5. As e-readers proliferate, e-reading does too. e-books suffer from a relatively high initial cost, but e-books are generally cheaper. Once a consumer gets over that cost and has an e-reader all subsequent book-buying decisions are influenced by that sunk costs.
Tim Spalding goes on to make further points to support his contention about the continuing improvement of e-readers and e-books, social reading, and genres and formats that didn’t work in print, and the whole thing is worth reading, including the comments.
The point, in brief, is that all of the factors which are driving e-book success now will amplify each other leading to a “virtuous circle” of growth while print is caught in a “vicious circle” of decline.
This article was written six months ago, when e-books were 7% of the market. He prefaced his argument by saying that when e-books rose far above 20% of the market and became the dominant book format, these feedback loops would come into play.
We are there already.
E-books are now 29.5% of the market. They are the dominant format. Print is in freefall. Bookstores are in closing down. Print is becoming a subsidiary right.
And we aren’t even close to saturation point yet.
A lot of people will buy e-readers this year. Even more will buy tablets of some sort. Many more again will buy new smartphones.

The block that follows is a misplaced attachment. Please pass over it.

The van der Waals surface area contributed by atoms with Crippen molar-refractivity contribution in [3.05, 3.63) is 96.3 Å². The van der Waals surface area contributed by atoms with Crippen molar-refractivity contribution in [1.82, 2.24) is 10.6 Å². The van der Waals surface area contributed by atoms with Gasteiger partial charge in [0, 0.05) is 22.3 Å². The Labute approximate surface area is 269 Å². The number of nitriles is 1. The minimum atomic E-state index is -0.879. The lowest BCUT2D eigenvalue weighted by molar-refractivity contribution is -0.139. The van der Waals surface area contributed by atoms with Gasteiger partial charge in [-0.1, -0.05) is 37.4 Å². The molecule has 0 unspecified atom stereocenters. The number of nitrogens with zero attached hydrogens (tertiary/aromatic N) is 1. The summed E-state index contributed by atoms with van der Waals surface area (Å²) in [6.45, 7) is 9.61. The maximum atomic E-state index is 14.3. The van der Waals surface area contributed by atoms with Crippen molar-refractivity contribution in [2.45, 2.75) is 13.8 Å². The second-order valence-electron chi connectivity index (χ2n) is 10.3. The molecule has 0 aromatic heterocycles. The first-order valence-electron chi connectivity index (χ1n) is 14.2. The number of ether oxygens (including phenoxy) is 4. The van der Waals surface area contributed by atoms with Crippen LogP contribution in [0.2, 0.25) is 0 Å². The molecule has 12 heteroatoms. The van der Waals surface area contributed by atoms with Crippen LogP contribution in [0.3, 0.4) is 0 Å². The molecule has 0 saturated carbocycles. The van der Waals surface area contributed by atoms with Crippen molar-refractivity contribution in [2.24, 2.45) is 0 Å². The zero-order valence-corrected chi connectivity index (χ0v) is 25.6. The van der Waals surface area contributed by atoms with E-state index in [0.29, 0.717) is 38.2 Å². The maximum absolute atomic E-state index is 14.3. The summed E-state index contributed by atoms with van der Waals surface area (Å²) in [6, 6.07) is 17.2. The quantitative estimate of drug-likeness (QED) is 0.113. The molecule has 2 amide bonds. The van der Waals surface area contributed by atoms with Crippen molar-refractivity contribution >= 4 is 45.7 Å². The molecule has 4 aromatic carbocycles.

More and more people are going to come into contact with e-books for the first time. And when they do, when they discover the advantages: the instant availability, the portability, the increasing selection, the cost; many are going to switch from print.
It doesn’t matter if a sizeable portion of readers still prefer print; its decreasing viability will continue to threaten those that publish it, distribute it, and sell it, ultimately restricting the selection of those that read it.
At some point, print fans may be forced to choose between an extremely expensive limited edition hardback, and going digital.
As the internet grows and expands, and broadband and wifi connections improve across the globe and become more affordable, more and more of the global population become connected, and those connections become deeper.
And, as e-readers and tablets and smartphones become more sophisticated – and cheaper – the e-book revolution will spread beyond the borders of America and go global.
The future has happened already.